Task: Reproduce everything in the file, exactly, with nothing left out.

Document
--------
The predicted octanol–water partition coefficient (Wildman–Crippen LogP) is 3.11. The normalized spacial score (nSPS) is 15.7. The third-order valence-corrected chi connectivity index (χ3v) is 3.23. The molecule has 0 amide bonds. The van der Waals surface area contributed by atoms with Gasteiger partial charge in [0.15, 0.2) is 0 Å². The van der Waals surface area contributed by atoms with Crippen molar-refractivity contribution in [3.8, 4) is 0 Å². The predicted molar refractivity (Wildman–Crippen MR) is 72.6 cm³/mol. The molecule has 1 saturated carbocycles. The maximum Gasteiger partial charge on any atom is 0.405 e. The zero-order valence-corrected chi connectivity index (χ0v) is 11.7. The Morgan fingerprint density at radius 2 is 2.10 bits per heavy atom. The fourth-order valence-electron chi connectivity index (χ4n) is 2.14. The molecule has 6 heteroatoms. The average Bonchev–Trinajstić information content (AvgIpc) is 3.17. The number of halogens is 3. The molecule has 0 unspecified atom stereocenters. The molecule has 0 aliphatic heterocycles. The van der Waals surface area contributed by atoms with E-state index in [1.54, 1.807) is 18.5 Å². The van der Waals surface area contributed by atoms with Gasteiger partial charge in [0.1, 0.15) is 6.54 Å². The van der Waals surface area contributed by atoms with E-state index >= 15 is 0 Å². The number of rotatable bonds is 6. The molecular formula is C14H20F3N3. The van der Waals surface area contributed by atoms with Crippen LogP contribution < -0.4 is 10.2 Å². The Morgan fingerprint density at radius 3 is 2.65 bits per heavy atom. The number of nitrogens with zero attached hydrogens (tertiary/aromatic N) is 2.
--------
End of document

The predicted octanol–water partition coefficient (Wildman–Crippen LogP) is 3.11. The normalized spacial score (nSPS) is 15.7. The third-order valence-corrected chi connectivity index (χ3v) is 3.23. The molecule has 0 amide bonds. The van der Waals surface area contributed by atoms with Gasteiger partial charge in [0.15, 0.2) is 0 Å². The van der Waals surface area contributed by atoms with Crippen molar-refractivity contribution in [3.8, 4) is 0 Å². The predicted molar refractivity (Wildman–Crippen MR) is 72.6 cm³/mol. The molecule has 1 saturated carbocycles. The maximum Gasteiger partial charge on any atom is 0.405 e. The zero-order valence-corrected chi connectivity index (χ0v) is 11.7. The Morgan fingerprint density at radius 2 is 2.10 bits per heavy atom. The fourth-order valence-electron chi connectivity index (χ4n) is 2.14. The molecule has 6 heteroatoms. The average Bonchev–Trinajstić information content (AvgIpc) is 3.17. The number of halogens is 3. The molecule has 0 unspecified atom stereocenters. The molecule has 0 aliphatic heterocycles. The van der Waals surface area contributed by atoms with E-state index in [1.54, 1.807) is 18.5 Å². The van der Waals surface area contributed by atoms with Gasteiger partial charge in [0.1, 0.15) is 6.54 Å². The van der Waals surface area contributed by atoms with E-state index >= 15 is 0 Å². The number of rotatable bonds is 6. The molecular formula is C14H20F3N3. The van der Waals surface area contributed by atoms with Crippen LogP contribution < -0.4 is 10.2 Å². The Morgan fingerprint density at radius 3 is 2.65 bits per heavy atom. The number of nitrogens with zero attached hydrogens (tertiary/aromatic N) is 2.